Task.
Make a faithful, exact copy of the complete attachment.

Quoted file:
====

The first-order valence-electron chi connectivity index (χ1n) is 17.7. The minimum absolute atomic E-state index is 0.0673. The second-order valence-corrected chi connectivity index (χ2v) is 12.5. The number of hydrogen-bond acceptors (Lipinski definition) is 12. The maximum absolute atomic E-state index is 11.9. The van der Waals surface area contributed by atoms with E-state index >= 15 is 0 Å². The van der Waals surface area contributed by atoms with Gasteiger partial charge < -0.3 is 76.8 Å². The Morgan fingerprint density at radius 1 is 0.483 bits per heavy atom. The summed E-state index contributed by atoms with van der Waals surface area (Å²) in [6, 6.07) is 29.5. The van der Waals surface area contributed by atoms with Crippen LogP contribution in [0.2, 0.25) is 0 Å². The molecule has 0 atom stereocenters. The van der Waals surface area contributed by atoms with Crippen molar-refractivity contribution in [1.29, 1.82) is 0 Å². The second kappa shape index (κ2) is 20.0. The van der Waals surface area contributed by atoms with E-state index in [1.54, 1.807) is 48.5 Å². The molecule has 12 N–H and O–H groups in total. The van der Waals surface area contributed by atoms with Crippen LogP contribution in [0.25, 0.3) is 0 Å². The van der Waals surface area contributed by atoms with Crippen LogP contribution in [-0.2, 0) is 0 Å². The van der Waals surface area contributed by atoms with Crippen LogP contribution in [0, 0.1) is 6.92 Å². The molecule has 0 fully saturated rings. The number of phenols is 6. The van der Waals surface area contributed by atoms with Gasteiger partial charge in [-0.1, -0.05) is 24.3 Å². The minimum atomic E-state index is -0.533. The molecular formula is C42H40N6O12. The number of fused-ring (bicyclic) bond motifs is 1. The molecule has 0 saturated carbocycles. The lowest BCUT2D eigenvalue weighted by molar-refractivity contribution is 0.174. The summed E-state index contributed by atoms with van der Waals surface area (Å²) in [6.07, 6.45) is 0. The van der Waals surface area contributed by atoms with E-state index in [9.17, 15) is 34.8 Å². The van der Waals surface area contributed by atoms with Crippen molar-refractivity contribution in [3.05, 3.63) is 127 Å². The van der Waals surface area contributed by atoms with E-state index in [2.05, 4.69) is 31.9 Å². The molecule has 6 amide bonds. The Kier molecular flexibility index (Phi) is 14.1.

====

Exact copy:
The first-order valence-electron chi connectivity index (χ1n) is 17.7. The minimum absolute atomic E-state index is 0.0673. The second-order valence-corrected chi connectivity index (χ2v) is 12.5. The number of hydrogen-bond acceptors (Lipinski definition) is 12. The maximum absolute atomic E-state index is 11.9. The van der Waals surface area contributed by atoms with E-state index >= 15 is 0 Å². The van der Waals surface area contributed by atoms with Gasteiger partial charge < -0.3 is 76.8 Å². The Morgan fingerprint density at radius 1 is 0.483 bits per heavy atom. The summed E-state index contributed by atoms with van der Waals surface area (Å²) in [6, 6.07) is 29.5. The van der Waals surface area contributed by atoms with Crippen LogP contribution in [0.2, 0.25) is 0 Å². The molecule has 0 atom stereocenters. The van der Waals surface area contributed by atoms with Crippen molar-refractivity contribution in [1.29, 1.82) is 0 Å². The second kappa shape index (κ2) is 20.0. The van der Waals surface area contributed by atoms with E-state index in [1.54, 1.807) is 48.5 Å². The molecule has 12 N–H and O–H groups in total. The van der Waals surface area contributed by atoms with Crippen LogP contribution in [0.25, 0.3) is 0 Å². The van der Waals surface area contributed by atoms with Crippen LogP contribution in [-0.2, 0) is 0 Å². The van der Waals surface area contributed by atoms with Crippen LogP contribution in [0, 0.1) is 6.92 Å². The molecule has 0 fully saturated rings. The number of phenols is 6. The van der Waals surface area contributed by atoms with Gasteiger partial charge in [-0.1, -0.05) is 24.3 Å². The minimum atomic E-state index is -0.533. The molecular formula is C42H40N6O12. The number of fused-ring (bicyclic) bond motifs is 1. The molecule has 0 saturated carbocycles. The lowest BCUT2D eigenvalue weighted by molar-refractivity contribution is 0.174. The summed E-state index contributed by atoms with van der Waals surface area (Å²) in [6.07, 6.45) is 0. The van der Waals surface area contributed by atoms with E-state index in [9.17, 15) is 34.8 Å². The van der Waals surface area contributed by atoms with Crippen molar-refractivity contribution in [3.05, 3.63) is 127 Å². The van der Waals surface area contributed by atoms with E-state index in [2.05, 4.69) is 31.9 Å². The molecule has 6 amide bonds. The Kier molecular flexibility index (Phi) is 14.1.